“They knew and they let it happen! It could’ve been you, it could’ve been me, it could’ve been any of us”
If I were to sum up Spotlight in one sentence, it would be just that. Spotlight tells the true story of the Pulitzer Prize-winning Boston Globe investigation into the abuse within the Catholic church. Directed by award-winning Tom McCarthy, Spotlight is a spine-chilling, emotional and well-written investigative dramatic piece which saw the biggest newspaper in the US break a story nobody had told before.
How did they get it so right? Dealing with such a sensitive topic turned into a film that told the story perfectly from the very beginning, showing just how important investigative journalism is. The real investigative team who covered the case in 2002 published more than 500 articles against Catholic priests and the church cover-ups, not knowing how wide-spread this issue was.
With a cast including Mark Ruffalo, Rachel McAdams, John Slattery, Michael Keaton, Stanley Tucci and Liev Schreiber, you don’t need to be told their acting would be phenomenal. However, they go above and beyond expectations and deliver riveting performances. Not only is the investigation award winning, so too is the film itself, receiving several awards including Best Original Screenplay and Outstanding Performance by a Cast in a Motion Picture.
Mark Ruffalo plays editor and reporter, Mike Rezendes whilst Michael Keaton plays Walter ‘Robby’ Robinson, who oversees the final decisions. As with any delicate subject, there will be people disagreeing and we see this as they both argue to the point Rezendes yells in the office, upset at the fact people knew about it and did nothing. The passion about this case and justice for the victims is shown throughout.
Rachel McAdams and Brian d’Arcy James both play the role of researcher and reporter, Sacha Pfeiffer and Matt Carroll. Stanley Tucci who plays Mitchell Garabedian does well to stay guarded, without giving much away but does however reluctantly hand out information, despite being told the church is watching him. The film is realistic and shows that journalism isn’t just about writing an article. It’s everything from interviewing people, being doubted, researching for months and then finally, writing the article carefully to get your story across. The soft, piano music adds an element of emotion for the viewers, particularly when we hear the stories of the victims.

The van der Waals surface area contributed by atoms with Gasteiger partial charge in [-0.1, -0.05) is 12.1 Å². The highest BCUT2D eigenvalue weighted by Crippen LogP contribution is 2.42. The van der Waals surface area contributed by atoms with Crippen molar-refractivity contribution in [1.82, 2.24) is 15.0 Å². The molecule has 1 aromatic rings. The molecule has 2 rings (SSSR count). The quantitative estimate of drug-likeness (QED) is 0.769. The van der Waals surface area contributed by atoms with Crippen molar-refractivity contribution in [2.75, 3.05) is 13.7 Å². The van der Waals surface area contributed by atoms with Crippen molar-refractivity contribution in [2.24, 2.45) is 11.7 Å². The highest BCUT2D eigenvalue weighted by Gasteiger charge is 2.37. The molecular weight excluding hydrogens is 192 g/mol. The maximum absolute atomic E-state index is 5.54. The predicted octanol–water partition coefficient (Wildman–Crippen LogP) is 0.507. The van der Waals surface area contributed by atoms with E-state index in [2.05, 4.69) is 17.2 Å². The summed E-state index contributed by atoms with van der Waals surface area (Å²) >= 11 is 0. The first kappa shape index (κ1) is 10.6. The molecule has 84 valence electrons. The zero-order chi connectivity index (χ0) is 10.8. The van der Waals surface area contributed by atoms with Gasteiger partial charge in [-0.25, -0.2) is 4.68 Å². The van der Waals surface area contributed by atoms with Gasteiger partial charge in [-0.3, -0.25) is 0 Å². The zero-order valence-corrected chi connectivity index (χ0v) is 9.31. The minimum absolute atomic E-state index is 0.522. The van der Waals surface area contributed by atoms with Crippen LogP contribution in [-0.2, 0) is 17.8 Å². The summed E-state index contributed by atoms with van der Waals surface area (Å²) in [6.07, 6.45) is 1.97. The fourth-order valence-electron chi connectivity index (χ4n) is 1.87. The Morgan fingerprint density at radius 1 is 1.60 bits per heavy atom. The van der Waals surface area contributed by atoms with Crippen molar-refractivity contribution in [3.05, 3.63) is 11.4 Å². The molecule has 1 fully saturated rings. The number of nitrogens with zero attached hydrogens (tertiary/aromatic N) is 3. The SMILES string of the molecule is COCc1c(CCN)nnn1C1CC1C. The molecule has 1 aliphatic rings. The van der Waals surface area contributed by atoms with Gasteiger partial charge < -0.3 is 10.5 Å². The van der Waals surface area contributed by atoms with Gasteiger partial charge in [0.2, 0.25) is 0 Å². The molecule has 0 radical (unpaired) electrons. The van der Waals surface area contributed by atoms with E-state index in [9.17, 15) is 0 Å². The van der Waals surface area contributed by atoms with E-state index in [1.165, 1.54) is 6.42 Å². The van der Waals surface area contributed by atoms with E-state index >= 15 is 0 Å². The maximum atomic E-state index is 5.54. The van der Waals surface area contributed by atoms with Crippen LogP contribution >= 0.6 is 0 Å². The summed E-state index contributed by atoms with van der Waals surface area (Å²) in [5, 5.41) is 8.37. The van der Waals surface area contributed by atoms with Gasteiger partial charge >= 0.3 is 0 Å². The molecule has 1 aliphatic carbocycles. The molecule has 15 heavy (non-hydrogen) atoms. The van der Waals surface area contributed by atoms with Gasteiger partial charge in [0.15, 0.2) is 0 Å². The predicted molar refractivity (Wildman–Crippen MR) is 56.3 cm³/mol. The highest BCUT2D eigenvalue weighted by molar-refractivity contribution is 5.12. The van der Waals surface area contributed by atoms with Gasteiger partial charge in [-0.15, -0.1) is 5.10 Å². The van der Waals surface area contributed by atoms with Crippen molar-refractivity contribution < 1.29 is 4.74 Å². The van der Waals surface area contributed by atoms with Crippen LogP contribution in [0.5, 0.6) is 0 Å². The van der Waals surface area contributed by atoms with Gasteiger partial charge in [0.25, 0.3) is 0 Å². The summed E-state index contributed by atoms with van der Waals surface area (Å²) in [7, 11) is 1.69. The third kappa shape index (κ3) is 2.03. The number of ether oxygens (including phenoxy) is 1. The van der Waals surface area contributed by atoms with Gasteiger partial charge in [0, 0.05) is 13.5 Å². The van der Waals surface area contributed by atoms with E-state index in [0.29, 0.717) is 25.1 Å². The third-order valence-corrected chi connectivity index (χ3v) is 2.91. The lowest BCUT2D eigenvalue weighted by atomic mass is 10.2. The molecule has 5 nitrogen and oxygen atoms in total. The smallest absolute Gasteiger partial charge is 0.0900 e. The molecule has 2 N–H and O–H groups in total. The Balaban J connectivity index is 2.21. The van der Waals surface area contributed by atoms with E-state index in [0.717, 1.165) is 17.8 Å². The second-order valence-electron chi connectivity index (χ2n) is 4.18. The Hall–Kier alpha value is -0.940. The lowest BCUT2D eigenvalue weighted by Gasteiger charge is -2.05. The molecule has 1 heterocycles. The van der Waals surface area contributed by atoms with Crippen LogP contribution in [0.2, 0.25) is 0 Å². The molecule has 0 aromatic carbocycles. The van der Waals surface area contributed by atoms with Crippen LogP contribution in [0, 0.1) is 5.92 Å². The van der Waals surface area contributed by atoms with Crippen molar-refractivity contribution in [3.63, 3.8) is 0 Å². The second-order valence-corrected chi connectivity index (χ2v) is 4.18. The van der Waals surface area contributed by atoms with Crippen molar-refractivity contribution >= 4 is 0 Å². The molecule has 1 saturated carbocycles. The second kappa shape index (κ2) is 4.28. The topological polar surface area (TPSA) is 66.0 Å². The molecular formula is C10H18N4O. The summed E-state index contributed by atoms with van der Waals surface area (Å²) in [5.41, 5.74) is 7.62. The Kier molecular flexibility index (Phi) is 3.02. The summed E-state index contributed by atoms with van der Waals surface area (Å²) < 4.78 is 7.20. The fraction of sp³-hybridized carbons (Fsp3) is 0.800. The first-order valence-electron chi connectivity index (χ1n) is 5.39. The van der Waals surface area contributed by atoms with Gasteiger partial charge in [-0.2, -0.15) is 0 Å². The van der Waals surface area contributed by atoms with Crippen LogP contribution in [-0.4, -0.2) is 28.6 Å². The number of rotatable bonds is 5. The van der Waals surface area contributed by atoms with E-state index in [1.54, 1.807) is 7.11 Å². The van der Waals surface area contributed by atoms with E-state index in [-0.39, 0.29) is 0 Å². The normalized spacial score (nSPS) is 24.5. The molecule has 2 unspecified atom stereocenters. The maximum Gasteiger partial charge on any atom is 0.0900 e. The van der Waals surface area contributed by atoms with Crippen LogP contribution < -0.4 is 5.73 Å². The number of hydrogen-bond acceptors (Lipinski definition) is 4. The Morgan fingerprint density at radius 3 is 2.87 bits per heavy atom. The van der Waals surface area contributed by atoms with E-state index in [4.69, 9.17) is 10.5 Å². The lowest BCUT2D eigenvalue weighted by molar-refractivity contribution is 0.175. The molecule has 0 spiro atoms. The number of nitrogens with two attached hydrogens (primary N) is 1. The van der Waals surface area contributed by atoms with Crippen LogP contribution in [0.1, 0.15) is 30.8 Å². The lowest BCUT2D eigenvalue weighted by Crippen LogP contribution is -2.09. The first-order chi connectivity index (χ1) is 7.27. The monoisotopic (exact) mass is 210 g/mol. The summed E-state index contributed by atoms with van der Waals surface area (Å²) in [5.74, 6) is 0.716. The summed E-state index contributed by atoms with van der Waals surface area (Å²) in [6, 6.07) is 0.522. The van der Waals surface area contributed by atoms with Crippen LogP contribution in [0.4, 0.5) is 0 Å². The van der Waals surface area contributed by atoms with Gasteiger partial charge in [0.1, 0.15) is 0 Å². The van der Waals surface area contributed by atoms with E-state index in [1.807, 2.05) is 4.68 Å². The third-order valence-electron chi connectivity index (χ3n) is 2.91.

This film was always going to be controversial, upsetting and hard-hitting but from Schreiber to McAdams, they portrayed the case so well. The fact that almost 600 articles were released goes to show what a phenomenal job the real investigative journalists themselves did.
It became even more emotional when the team return to work after publishing the article, only to discover everyone in the Spotlight office taking calls from victims ready to tell their stories.
Ending the film with the word “Spotlight” was poignant as the phone was picked up. The hard-hitting reality of the true story really kicked in when all the cities were listed where abuse had taken place. The story of the survivors gave the film another emotional aspect, simply because they were, survivors. This film proves that investigative journalism needs to stay alive, pertinent and when they tell a story, they must tell it just as well as they did in 2001.
This was tweet sent to me by Mike Rezendes. This article is new and updated so the link to my review in that specific tweet will now take you to the old version. But nevertheless, I am still inspired by them and this film. Check out their film here.
Thank you. Good journalism is the best insurance for any democracy. https://t.co/RrMZ5oyynn
— Michael Rezendes (@MikeRezendes) November 19, 2016